A few months ago, someone asked me the best way to connect services running in different Amazon EKS (EKS) clusters running in two different VPCs. Thinking about connecting network resources across AWS VPCs reminded me of the early days of AWS when you needed to implement a complex hub and spoke architecture to connect Amazon Virtual Private Networking (VPC). Thankfully, AWS has newer services that simplify VPC interconnectivity.
AWS customers can connect networked resources in different AWS accounts using VPC peering, AWS Transit Gateway, VPC sharing, AWS PrivateLink, or 3rd-party solutions.
Given that there are so many options, I wasn’t sure which solution to recommend. The question I was posed needed a better understanding of AWS networking services. Here’s the research I did to understand the most optimal approach for connecting Kubernetes hosted services running in separate VPCs.
Note: I am not an AWS networking expert. This post was distilled from AWS documentation and this AWS whitepaper.
Symmetric and Asymmetric flow
Before picking a solution to interconnect services across different VPCs, you must consider your data connection requirements. There are two types of connectivity patterns between a set of network resources.
In the first scenario, *a client *initiates a connection with the *server to *send requests, but the server never initiates a connection with the client. A typical example will be a traditional three-tier web app that stores data in a database. In such a scenario, the backend connects to the database. The database never establishes a connection with the backend. I will call this type of connection flow as asymmetric flow in this blog.
Symmetric flow is the opposite. In this data connectivity pattern, either side (client or server) can initiate a connection.
Customers looking to connect Kubernetes-hosted applications running in different AWS accounts will have to start by determining the data connection patterns their applications and services will use.
Connecting services hosted in different AWS accounts
The type of connectivity your services require influences how you can connect services in different VPCs.
When interconnecting private services that need symmetric flow, any service has to be able to initiate a connection with another service. Service discovery is a prerequisite for connectivity. Services have to know how to connect to downstream services. Once that problem is resolved (using DNS, or Consul etc.), there are two primary ways to interconnect services:
- VPC Peering (including TGW) or VPC Sharing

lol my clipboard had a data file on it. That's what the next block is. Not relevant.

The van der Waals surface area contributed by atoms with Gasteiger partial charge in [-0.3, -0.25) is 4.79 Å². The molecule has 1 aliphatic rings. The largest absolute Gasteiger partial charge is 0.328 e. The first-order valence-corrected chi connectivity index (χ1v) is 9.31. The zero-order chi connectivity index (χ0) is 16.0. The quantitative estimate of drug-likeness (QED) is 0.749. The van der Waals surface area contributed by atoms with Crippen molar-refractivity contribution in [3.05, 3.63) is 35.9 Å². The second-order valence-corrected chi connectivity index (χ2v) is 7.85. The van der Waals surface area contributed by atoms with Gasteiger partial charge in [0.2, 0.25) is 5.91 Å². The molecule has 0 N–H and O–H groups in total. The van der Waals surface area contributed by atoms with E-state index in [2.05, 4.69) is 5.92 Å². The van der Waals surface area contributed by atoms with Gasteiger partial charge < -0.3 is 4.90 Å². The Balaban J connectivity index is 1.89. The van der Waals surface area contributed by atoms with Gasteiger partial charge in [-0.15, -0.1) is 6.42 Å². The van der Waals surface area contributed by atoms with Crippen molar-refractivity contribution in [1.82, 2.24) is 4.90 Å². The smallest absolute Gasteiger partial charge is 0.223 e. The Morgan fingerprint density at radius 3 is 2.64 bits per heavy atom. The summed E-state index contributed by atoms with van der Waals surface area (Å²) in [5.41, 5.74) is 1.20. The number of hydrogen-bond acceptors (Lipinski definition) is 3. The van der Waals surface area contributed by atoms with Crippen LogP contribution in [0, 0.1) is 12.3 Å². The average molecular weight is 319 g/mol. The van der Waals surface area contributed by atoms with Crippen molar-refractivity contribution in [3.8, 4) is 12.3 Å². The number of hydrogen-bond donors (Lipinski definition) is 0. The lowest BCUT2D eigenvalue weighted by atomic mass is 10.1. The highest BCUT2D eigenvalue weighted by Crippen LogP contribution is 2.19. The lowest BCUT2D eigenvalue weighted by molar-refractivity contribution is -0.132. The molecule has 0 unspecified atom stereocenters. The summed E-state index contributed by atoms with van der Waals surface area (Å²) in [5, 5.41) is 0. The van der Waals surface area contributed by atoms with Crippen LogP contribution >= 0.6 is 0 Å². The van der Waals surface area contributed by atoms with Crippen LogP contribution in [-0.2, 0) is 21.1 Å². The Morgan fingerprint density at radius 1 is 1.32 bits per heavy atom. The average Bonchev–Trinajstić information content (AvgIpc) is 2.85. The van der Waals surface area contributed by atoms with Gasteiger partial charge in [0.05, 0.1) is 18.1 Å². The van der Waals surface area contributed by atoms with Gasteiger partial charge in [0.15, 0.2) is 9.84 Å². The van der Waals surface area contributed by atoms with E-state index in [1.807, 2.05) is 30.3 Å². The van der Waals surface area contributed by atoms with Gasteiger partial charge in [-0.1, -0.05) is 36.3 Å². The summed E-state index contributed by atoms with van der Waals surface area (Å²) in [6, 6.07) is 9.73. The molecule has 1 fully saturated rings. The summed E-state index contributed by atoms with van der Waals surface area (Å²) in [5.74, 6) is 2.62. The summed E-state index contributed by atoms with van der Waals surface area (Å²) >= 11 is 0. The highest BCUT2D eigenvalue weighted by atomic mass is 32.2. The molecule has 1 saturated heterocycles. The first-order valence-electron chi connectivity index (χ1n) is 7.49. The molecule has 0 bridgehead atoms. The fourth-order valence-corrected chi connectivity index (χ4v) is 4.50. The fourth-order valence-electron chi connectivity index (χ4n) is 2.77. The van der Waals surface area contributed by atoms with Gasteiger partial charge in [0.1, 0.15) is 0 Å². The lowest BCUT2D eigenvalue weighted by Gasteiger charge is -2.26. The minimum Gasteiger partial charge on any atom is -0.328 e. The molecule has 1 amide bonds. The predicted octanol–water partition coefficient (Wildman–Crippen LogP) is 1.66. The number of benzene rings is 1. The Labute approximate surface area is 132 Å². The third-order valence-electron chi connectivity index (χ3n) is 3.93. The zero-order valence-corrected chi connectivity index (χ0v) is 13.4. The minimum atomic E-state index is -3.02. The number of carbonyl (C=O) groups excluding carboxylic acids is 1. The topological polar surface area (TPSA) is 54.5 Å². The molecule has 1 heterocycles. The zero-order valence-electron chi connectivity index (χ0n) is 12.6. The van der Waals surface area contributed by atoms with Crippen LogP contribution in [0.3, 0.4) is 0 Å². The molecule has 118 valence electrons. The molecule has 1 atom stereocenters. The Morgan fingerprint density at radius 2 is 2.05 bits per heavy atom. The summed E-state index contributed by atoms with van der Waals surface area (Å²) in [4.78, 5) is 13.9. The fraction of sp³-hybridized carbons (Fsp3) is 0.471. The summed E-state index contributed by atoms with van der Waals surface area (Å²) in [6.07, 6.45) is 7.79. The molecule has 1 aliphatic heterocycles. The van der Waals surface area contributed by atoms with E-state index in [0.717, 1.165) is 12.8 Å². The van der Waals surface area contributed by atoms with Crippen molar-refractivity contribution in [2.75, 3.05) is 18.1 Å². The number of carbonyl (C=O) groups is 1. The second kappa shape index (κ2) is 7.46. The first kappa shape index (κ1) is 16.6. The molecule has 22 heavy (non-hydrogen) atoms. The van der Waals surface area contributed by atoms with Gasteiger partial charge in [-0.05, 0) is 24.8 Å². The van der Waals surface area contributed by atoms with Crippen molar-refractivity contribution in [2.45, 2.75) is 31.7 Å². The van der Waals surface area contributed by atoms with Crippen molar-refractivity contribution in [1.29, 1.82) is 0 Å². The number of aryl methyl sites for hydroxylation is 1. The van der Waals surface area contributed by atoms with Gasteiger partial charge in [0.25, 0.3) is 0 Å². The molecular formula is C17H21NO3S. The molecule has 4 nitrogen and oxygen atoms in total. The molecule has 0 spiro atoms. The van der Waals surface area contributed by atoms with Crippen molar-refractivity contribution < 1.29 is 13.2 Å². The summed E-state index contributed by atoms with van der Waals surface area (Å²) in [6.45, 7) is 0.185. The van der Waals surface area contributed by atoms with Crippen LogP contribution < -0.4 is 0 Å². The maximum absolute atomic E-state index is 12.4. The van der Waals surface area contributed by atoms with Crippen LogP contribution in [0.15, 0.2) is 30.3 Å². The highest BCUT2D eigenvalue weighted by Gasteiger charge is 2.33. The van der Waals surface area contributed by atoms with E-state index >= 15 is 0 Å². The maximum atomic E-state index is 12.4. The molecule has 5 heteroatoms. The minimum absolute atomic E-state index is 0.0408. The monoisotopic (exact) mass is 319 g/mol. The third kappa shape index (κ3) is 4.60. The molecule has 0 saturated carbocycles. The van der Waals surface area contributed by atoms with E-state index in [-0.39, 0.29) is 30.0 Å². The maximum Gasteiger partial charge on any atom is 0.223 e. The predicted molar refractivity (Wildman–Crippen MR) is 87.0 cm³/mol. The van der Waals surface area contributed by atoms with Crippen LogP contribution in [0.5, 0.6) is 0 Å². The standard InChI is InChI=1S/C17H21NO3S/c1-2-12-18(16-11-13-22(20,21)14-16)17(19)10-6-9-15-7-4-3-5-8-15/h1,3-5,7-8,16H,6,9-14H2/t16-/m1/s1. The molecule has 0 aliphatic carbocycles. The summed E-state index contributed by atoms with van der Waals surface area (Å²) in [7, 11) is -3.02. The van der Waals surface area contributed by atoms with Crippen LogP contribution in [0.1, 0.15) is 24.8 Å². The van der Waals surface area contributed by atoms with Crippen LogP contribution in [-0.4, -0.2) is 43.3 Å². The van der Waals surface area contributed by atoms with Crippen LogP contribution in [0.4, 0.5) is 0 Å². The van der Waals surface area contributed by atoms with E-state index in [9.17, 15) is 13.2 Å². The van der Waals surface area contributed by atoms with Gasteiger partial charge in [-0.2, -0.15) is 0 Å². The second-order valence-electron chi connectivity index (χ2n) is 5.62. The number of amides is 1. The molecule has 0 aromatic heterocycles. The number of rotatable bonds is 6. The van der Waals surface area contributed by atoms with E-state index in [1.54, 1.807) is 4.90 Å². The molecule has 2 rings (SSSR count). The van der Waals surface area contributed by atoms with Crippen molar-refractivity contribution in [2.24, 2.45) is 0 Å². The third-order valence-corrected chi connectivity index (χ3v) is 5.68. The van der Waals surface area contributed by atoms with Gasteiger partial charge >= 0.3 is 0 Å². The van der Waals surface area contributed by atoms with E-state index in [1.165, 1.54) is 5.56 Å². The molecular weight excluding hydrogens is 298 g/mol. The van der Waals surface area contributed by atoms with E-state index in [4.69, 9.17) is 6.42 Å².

- AWS PrivateLink
The key difference between the two approaches is that once VPC peering or VPC sharing is set up, network resources (EC2 instances, pods, containers) in the VPCs can interconnect by default.
AWS PrivateLink provides secure access to services hosted in other VPCs without peering or sharing VPCs. You do this by configuring an interface endpoint to access the service in the other VPC. Because access control is more fine-grained, you may have to create an interface endpoint powered by PrivateLink for each Kubernetes hosted service that uses a different NLB.
In the fullness of time, most large enterprises will (many already do) use a combination of AWS networking services depending on the use case. In the next section, we review AWS network services and determine the scenarios in which they are a good fit.
When services have to consume other services running in different VPCs, requiring symmetric flow, VPC peering is the easiest way to provide interconnectivity.
You can connect the VPCs in which your EKS clusters reside as long as you had the foresight and luxury of pre-planning VPC CIDRs in advance (notice the intentional redundancy 🙂), and don’t have too many VPCs to interconnect or require transitive routing.
VPC peering is the preferred method to connect VPCs when there are less than 10 VPCs (source). However, most enterprises have complicated, extensive networks and sub-networks, which inevitably leads to hundreds of VPCs. Interconnecting them using VPC peering is a difficulty that AWS Transit Gateway intends to solve.
🚉 AWS Transit Gateway
AWS Transit Gateway (TGW) is another option to connect VPCs wherever services need to interconnect with symmetric flow.